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Now go do that Voodoo that you do...

I was asked in the comments of a previous post for tips on how to take better photos. I'm willing to share what little I know, as long as you understand that I really don't feel I'm in much of a position to do so. Really. So, as long as you agree that what I am going to say is not gospel, and it's what I do and think about when behind the camera, I'll share.

The number one rule in my book is don't stop at one or two shots. In fact, don't stop at 30 or 40. Change your point of view: get closer, get further back, get lower, get higher, walk around and really work it. With digital cameras there is no reason not to! When you download them on your pc, go though them one at a time, keep the best and delete the rest.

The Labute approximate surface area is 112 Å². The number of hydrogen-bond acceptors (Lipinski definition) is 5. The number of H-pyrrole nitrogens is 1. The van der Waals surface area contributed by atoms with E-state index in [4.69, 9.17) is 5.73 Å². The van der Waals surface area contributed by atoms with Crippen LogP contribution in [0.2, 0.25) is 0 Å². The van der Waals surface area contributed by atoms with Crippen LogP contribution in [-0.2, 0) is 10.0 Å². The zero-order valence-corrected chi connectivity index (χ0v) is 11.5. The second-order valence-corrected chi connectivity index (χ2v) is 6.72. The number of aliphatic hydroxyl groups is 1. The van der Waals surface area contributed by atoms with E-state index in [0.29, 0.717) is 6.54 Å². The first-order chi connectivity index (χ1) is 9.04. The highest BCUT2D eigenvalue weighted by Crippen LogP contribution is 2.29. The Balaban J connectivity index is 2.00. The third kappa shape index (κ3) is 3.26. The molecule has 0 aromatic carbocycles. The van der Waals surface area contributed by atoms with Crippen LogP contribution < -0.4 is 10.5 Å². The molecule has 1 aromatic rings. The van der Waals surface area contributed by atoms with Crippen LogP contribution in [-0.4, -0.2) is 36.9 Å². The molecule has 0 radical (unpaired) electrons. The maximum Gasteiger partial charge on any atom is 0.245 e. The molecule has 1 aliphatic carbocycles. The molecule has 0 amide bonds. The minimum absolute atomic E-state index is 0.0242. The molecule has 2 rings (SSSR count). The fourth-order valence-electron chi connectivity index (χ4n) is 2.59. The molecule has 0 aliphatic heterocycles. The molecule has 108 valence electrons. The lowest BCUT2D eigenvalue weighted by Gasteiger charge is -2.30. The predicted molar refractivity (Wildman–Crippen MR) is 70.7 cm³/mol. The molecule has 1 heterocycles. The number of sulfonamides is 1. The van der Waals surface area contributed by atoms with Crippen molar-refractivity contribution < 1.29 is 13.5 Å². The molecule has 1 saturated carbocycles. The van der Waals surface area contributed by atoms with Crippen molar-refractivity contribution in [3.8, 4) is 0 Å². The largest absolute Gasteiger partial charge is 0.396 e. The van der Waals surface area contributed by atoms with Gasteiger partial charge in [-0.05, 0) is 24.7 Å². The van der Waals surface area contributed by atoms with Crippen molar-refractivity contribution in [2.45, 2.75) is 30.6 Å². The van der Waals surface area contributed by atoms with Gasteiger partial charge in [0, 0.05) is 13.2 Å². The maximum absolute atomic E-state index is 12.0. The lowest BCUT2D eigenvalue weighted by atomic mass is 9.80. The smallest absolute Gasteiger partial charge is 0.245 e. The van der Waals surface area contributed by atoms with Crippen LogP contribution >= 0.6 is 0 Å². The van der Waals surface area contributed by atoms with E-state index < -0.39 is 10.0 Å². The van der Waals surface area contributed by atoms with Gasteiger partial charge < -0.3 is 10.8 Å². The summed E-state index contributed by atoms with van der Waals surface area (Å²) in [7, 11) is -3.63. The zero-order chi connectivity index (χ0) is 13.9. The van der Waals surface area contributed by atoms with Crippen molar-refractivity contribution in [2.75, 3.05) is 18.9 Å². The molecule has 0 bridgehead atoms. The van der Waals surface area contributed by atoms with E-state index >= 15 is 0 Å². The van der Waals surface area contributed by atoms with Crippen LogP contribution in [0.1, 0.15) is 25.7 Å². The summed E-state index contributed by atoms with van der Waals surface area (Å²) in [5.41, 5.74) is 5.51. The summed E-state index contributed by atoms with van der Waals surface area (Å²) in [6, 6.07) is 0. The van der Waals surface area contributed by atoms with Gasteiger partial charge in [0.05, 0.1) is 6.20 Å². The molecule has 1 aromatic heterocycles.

When I woke up and saw the extreme fog outside yesterday, I knew I would be stopping at some point to take advantage of the unusual weather. The picture below of the foggy bridge is one of 75 I took yesterday morning of the exact same bridge from a variety of angles and views from the riverbank. Last night as I was looking through them all, I deleted all but three.

When taking pictures of people, if your photos aren't good enough, you're not close enough. Sure, there's a time and place for including the environment (like Dutch does when taking pictures of Juniper - and I love his pictures!), but just as often you want to get close. Then get closer.

When composing your picture, use the rule of thirds. Most of the time it's more pleasing to the eye to keep the main point of interest of your picture out of and away from the dead center of your shot.

And finally, take the time to learn how your camera works. It doesn't matter if it's a point and shoot, or a digital SLR, you have to know what it's capable of doing. Don't be afraid to change the settings and experiment.

In a nutshell, that's it. If you have any specific questions, I'd be happy to answer them.